There once was a boy who went to church. Every Sunday. He went to church because his family said, “this is what we do.” They put money in the collection plate because his parents said, “this is what we do,” and the boy put in his pennies too. They volunteered at the church bake sales and rummage sales and clean-up Saturdays because his parents said “this is what we do.”
And sometimes, spoken or unspoken, he knew his parents meant “This is what our family does because we are not like those other families, the ones down the street that sleep in on Sundays and spend all their money on themselves and stay home and watch TV instead of helping others.” And the boy grew up thanking God that he was not like those other people.
But the boy did grow up, and came to see that there were other ways to live in the world. When he was in high school and college, he learned about the root causes of poverty, and he went on mission trips to places in the world where people did not even have TV’s, and he helped build houses in neighborhoods where his parents had never ever dared to drive. He learned about climate change and colonialism and feminism and different sexual orientations.
And with his youth group or his college group he’d pray for people who were victims to racism and poverty, and he’d give thanks that he had the advantages he had in life. But most of all he’d give thanks that he was no longer like those people with whom he’d grown up, who were parochial and judgmental and believed that God was on their side. They were “nice” in a bourgeois sort of way, but it was clear to him now that they used God to reinforce their racism and their sexism and their suspicion of outsiders. He’d thank God that his eyes had been opened to social justice and that he now had a more genuine grasp of what Jesus was about. He’d thank God he was not like those other Christians.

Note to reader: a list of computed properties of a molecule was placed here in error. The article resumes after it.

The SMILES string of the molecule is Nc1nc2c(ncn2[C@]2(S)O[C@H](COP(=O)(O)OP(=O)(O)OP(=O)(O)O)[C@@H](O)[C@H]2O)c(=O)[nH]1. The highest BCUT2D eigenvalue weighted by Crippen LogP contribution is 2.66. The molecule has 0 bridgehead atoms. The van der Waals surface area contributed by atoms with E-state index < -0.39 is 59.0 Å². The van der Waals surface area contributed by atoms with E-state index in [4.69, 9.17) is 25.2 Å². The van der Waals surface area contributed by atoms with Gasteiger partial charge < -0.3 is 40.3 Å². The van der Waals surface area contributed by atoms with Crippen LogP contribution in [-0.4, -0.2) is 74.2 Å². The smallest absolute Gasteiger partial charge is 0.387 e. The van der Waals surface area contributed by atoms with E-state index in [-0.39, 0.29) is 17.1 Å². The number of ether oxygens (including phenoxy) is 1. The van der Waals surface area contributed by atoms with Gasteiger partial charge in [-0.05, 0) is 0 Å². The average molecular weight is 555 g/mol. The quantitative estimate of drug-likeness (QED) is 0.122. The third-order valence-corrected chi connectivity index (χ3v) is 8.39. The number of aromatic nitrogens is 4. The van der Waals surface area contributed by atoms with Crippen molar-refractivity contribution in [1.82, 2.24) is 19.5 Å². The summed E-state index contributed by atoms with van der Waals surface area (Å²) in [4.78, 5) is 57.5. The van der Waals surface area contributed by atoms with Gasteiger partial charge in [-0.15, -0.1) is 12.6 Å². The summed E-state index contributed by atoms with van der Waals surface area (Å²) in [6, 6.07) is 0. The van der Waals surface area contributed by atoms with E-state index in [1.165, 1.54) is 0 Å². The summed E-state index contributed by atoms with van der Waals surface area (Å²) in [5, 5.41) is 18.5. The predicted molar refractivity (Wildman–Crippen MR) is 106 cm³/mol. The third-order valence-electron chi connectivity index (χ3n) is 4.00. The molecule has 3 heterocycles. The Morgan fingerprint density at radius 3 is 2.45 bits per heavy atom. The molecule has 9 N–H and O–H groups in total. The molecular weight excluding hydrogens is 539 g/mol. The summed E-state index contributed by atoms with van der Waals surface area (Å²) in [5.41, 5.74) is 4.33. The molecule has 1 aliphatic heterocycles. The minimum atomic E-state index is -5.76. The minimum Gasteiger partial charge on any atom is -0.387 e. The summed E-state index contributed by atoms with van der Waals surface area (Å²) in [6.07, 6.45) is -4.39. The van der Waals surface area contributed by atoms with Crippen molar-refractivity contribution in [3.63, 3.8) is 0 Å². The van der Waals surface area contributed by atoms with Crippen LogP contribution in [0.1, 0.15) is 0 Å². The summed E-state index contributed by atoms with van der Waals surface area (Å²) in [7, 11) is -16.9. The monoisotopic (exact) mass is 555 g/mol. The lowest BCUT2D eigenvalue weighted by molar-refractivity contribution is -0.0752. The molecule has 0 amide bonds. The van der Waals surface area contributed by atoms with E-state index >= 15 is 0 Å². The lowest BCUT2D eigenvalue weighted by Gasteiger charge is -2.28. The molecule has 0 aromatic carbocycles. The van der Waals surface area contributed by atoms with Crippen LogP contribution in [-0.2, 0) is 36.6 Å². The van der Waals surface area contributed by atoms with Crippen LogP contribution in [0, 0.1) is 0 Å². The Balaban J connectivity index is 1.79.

As time went on, the young man became not so young. He still cared deeply about justice and remembered with fondness the fervor he’d had in his younger years. But now he had a mortgage to pay and children to send to college. He put his vote where his faith was and tried to remember to give regularly to causes he cared about. He recycled and signed petitions and sometimes even wept about the headlines.
The not-so-young man didn’t go to church as often because there was so much else to do, but when he did go he made sure to go to the right kind of church, one that supported his values and which taught his own children good things like inclusion and recycling. He wasn’t so sure about a lot of the other beliefs his church taught. How could you be sure of anything in such a diverse world? He wasn’t even really sure how to pray anymore, but he knew it was important to be grateful. Grateful that he wasn’t filled with hate like the neighbors who went to that fundamentalist church. Grateful that he wasn’t one of those religious fanatics. Grateful that even though he wasn’t much of a churchgoer he still had values of respect and responsibility. Thank God, he thought, that I’m not like those other people.
"But the tax collector would not even raise his eyes to heaven, but beat his breast saying, “God be merciful to me, a sinner.” I tell you, this man went down to his home justified.”